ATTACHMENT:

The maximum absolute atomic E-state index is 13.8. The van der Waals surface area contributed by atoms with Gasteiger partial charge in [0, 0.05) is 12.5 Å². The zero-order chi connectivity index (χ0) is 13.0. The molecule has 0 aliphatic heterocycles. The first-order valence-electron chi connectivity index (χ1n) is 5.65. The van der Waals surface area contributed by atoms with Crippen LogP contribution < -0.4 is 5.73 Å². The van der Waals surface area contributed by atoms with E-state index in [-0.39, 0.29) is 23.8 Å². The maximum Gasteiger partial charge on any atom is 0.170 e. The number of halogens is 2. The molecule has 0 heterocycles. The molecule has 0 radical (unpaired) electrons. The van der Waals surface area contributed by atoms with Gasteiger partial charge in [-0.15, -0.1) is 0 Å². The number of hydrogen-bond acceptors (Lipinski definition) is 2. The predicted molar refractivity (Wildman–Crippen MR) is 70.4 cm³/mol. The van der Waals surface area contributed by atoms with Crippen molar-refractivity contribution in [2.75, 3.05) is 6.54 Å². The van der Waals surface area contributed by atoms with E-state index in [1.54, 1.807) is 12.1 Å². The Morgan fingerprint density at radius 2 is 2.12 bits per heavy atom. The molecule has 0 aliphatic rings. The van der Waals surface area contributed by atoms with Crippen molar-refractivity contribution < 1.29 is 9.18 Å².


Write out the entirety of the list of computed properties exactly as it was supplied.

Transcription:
The maximum absolute atomic E-state index is 13.8. The van der Waals surface area contributed by atoms with Gasteiger partial charge in [0, 0.05) is 12.5 Å². The zero-order chi connectivity index (χ0) is 13.0. The molecule has 0 aliphatic heterocycles. The first-order valence-electron chi connectivity index (χ1n) is 5.65. The van der Waals surface area contributed by atoms with Crippen LogP contribution < -0.4 is 5.73 Å². The van der Waals surface area contributed by atoms with E-state index in [-0.39, 0.29) is 23.8 Å². The maximum Gasteiger partial charge on any atom is 0.170 e. The number of halogens is 2. The molecule has 0 heterocycles. The molecule has 0 radical (unpaired) electrons. The van der Waals surface area contributed by atoms with Gasteiger partial charge in [-0.15, -0.1) is 0 Å². The number of hydrogen-bond acceptors (Lipinski definition) is 2. The predicted molar refractivity (Wildman–Crippen MR) is 70.4 cm³/mol. The van der Waals surface area contributed by atoms with Crippen molar-refractivity contribution in [2.75, 3.05) is 6.54 Å². The van der Waals surface area contributed by atoms with E-state index in [1.54, 1.807) is 12.1 Å². The Morgan fingerprint density at radius 2 is 2.12 bits per heavy atom. The molecule has 0 aliphatic rings. The van der Waals surface area contributed by atoms with Crippen molar-refractivity contribution < 1.29 is 9.18 Å².